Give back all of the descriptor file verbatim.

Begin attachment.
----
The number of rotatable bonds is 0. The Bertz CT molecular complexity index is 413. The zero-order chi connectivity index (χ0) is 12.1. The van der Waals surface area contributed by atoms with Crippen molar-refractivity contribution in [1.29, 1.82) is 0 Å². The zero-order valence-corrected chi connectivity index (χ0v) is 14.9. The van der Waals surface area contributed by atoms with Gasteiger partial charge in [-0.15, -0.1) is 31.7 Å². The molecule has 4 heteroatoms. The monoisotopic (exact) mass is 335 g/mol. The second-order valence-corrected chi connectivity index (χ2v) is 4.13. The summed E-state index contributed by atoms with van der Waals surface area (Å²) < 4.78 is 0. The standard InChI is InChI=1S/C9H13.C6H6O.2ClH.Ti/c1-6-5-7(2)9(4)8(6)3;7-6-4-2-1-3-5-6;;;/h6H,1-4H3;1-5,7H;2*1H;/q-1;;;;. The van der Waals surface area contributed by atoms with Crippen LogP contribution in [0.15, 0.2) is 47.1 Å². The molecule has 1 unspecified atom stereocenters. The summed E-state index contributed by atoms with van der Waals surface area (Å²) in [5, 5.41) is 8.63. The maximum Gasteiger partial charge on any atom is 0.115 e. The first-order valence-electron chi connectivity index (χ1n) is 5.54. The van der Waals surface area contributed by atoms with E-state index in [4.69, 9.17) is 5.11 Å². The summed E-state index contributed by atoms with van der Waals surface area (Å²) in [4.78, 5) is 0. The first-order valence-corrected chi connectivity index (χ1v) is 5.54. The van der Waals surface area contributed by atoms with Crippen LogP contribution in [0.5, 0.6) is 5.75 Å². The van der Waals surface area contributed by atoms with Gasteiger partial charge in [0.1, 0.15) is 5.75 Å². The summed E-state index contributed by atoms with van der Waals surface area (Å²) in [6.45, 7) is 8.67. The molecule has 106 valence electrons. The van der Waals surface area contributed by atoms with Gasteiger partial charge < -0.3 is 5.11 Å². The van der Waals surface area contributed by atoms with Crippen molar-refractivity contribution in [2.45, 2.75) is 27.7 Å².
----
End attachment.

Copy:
The number of rotatable bonds is 0. The Bertz CT molecular complexity index is 413. The zero-order chi connectivity index (χ0) is 12.1. The van der Waals surface area contributed by atoms with Crippen molar-refractivity contribution in [1.29, 1.82) is 0 Å². The zero-order valence-corrected chi connectivity index (χ0v) is 14.9. The van der Waals surface area contributed by atoms with Gasteiger partial charge in [-0.15, -0.1) is 31.7 Å². The molecule has 4 heteroatoms. The monoisotopic (exact) mass is 335 g/mol. The second-order valence-corrected chi connectivity index (χ2v) is 4.13. The summed E-state index contributed by atoms with van der Waals surface area (Å²) < 4.78 is 0. The standard InChI is InChI=1S/C9H13.C6H6O.2ClH.Ti/c1-6-5-7(2)9(4)8(6)3;7-6-4-2-1-3-5-6;;;/h6H,1-4H3;1-5,7H;2*1H;/q-1;;;;. The van der Waals surface area contributed by atoms with Crippen LogP contribution in [0.15, 0.2) is 47.1 Å². The molecule has 1 unspecified atom stereocenters. The summed E-state index contributed by atoms with van der Waals surface area (Å²) in [5, 5.41) is 8.63. The maximum Gasteiger partial charge on any atom is 0.115 e. The first-order valence-electron chi connectivity index (χ1n) is 5.54. The van der Waals surface area contributed by atoms with E-state index in [4.69, 9.17) is 5.11 Å². The summed E-state index contributed by atoms with van der Waals surface area (Å²) in [4.78, 5) is 0. The first-order valence-corrected chi connectivity index (χ1v) is 5.54. The van der Waals surface area contributed by atoms with Crippen LogP contribution in [0.5, 0.6) is 5.75 Å². The van der Waals surface area contributed by atoms with Gasteiger partial charge in [0.1, 0.15) is 5.75 Å². The summed E-state index contributed by atoms with van der Waals surface area (Å²) in [6.45, 7) is 8.67. The molecule has 106 valence electrons. The van der Waals surface area contributed by atoms with Gasteiger partial charge < -0.3 is 5.11 Å². The van der Waals surface area contributed by atoms with Crippen molar-refractivity contribution in [2.45, 2.75) is 27.7 Å².